The nearby nurseryman, Frank, made deliver the lemon trees and other plants she had orderered on Thursday
She called Pat Newcomb to invite her to have dinner in a restaurant, but this one suffered from a bronchitis. So Marilyn suggested her to come and have rest in the solarium of Helena Drive. Pat Newcomb agreed and arrived at Marilyn's home after her day's work.
Eunice Murray had gone back home for the night. Marilyn and Pat Newcomb, who slept there, went to bed early.
Saturday, August 4
woke up early; apparently, she hadn't slept much. Pat Newcomb, ill, was
still sleeping in the guest room. Eunice Murray arrived around 8.00 AM,
for what would be her last day of working. She had left her car at the
nearby car repair shop of Henry D'Antonio who had to drop it at
Marilyn's; he took it back to her in the afternoon.
When she arrived, she didn't see neither Marilyn, nor Pat Newcomb.
At around 9.00 AM, Marilyn appeared; she didn't have a breakfast , just a glass of grapefruit juice.
At around 9.00-10.00 AM, photographer Lawrence Schiller came to talk with her about the pictures which would be published in Playboy magazine; those pictures had been taken on May 28 during
the shooting of the pool scene of "Something's Got to Give; when he
arrived, Marilyn was knelt down near a bed of flowers which bordered
the guest house.
She crossed the lawn to talk with him in the parking area. With a soft lead pencil she marked the pictures she held and the ones she didn't want.
But wondering about the opportunity to be on cover, where once again, she'd be reduced to an object, they decided to talk about it next Monday. Schiller would be in town and they would talk again about it at that time.
In the morning, she talked on phone with Sidney Skolsky about their project, "The Jean Harlow Story". They had an appointment the following day, August 5th at 4.00 PM, with Jean Harlow's mother.
She took delivery of the night table she had ordered at Mart.
Then, Ralph Roberts called her to organize a barbecue the following evening, after the visit to Jean Harlow's mother; not being sure to be available, Marilyn asked him to call her back in the afternoon.
Pat Newcomb woke up before noon; she had rest while Marilyn attended to her business, and spent the afternoon in the solarium, under the sun lamp, to treat her bronchitis; the neighbors had heard her coughing the whole afternoon.
Dr Greenson came and visited Marilyn at around 5.15 PM; he found her a little bit groggy (she must had regularly taken some pills during the day) but he didn't imagine her spending the night in such a condition. Because he hadn't any drugs, he called his colleague, Dr Engelberg (between 5.45 and 6.30 PM), so that he came and gave Marilyn a sedative injection. But, this one, in the middle of a domestic fit (he was breaking up with his wife) refused to come.
At around 2.00 PM, Eunice Murray received a collect call from Joe
DiMaggio Jr, who served in the Marine, on the nearby Orange County. Eunice told him that Marilyn was absent. He called again at around 4.30 PM and once again, couldn't talk to her.
Between 5.45 and 6.30 PM, Ralph Greenson called, just before he went to Jurgensen to buy the necessary for the barbecue, scheduled the next day. This time, Greenson picked up the receiver and answered him that Marilyn wasn't there.
At around 6.30 PM, Greenson came out of Marilyn's room. Pat Newcomb left Helena Drive, Dr Greenson having told her that she didn't need to stay.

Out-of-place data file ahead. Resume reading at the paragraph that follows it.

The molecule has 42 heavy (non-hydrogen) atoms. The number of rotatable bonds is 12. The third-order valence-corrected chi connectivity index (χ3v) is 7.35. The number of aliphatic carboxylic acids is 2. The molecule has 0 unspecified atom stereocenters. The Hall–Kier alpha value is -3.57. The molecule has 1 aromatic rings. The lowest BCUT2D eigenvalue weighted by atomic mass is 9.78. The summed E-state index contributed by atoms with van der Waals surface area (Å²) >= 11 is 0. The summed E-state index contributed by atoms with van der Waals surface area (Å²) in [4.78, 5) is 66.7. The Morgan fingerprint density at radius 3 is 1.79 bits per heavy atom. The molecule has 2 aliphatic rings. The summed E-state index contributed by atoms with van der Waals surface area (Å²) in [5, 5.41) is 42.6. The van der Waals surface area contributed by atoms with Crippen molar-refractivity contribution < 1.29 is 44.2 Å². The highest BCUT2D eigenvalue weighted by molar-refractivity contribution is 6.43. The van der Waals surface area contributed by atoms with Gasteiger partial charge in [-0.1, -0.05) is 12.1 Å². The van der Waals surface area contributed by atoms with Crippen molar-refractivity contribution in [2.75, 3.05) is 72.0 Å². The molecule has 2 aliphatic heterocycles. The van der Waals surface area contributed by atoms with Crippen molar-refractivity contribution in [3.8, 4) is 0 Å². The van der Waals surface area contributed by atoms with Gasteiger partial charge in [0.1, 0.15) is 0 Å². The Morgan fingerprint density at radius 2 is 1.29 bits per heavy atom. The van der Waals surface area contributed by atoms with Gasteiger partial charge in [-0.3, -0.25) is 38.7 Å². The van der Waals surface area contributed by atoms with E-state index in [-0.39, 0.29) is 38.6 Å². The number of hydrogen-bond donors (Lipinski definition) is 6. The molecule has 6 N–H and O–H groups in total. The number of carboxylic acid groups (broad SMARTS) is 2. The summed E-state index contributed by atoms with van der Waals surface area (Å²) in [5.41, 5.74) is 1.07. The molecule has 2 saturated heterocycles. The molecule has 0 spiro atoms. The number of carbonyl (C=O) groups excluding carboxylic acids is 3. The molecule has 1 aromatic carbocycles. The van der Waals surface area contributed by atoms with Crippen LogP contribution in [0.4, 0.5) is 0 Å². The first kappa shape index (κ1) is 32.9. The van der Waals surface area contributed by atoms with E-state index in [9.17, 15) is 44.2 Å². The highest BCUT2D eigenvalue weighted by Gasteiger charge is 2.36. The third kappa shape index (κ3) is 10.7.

Greenson asked Eunice Murray to exceptionally spend the night.
Dr Greenson left at around 7.00 PM.
Marilyn didn't want to have dinner and told Mrs Murray she only wanted to have rest.
Between 7.00-7.15 PM, Peter Lawford called her; this evening, he organized a dinner with friends and invited Marilyn to join them. At this party were invited his impresario, George Durgom, and Lawford's best friend, Joseph Naar (TV producer) and his wife Dolores.
At around 7.15 PM, Joe DiMaggio Jr called once again and this time, Mrs Murray gave the phone to Marilyn. For about 10 mn they had a pleasant conversation, during which he informed her that he had broken his engagement up with the young lady he dated, whom Marilyn didn't like much.
At around 7.30 PM,
she called Dr Greenson who was about to go out with his wife. She
wanted to share the good news Joe DiMaggio Jr had given to her, and
pursued the conversation while going in her bedroom with the phone.
She undressed and went to bed. It was around 8.00 PM. And Eunice Murray was in the sitting-room, watching the television or reading.
Between 8.00 and 8.30 PM, Peter Lawford called Marilyn back. He found she had a thick voice, becoming less and less audible. Soon he didn't hear anything, as if she had put the phone or let it fall. He tried to call her back but the line was busy.
He asked the operator to stop the call but he was answered that the phone was picked up.
Being worried about her condition, he called his lawyer, Milton Ebbins at about 8.15 PM. This one called Marilyn's lawyer, Milton Rudin and fell on his messaging service. He learned that Rudin attended a party at Mildred Allenberg, the widow of Sinatra's agent; Ebbins managed to join him there.
At 8.30 PM, a visibly thick feminine voice called Ralph Roberts's messaging service, who was out. It's likely Marilyn trying to join him.
At around 8.30 PM, Milton Rudin called in Brentwood and talked with Eunice Murray. He asked her to check if Marilyn was all right; this one went to Marilyn's bedroom door, pricked up her ears and not hearing anything unsual, came back to the phone and told Rudin that everything was all right.
8.45 - 9.00 PM, Milton Rudin called Milton Ebbins back, who called Peter Lawford back and reassured him about Marilyn's condition. While Rudin came back to his cocktail party and Lawford with his guests, Eunice Murray wondered why the hell Marilyn's lawyer had called to enquire about her condition.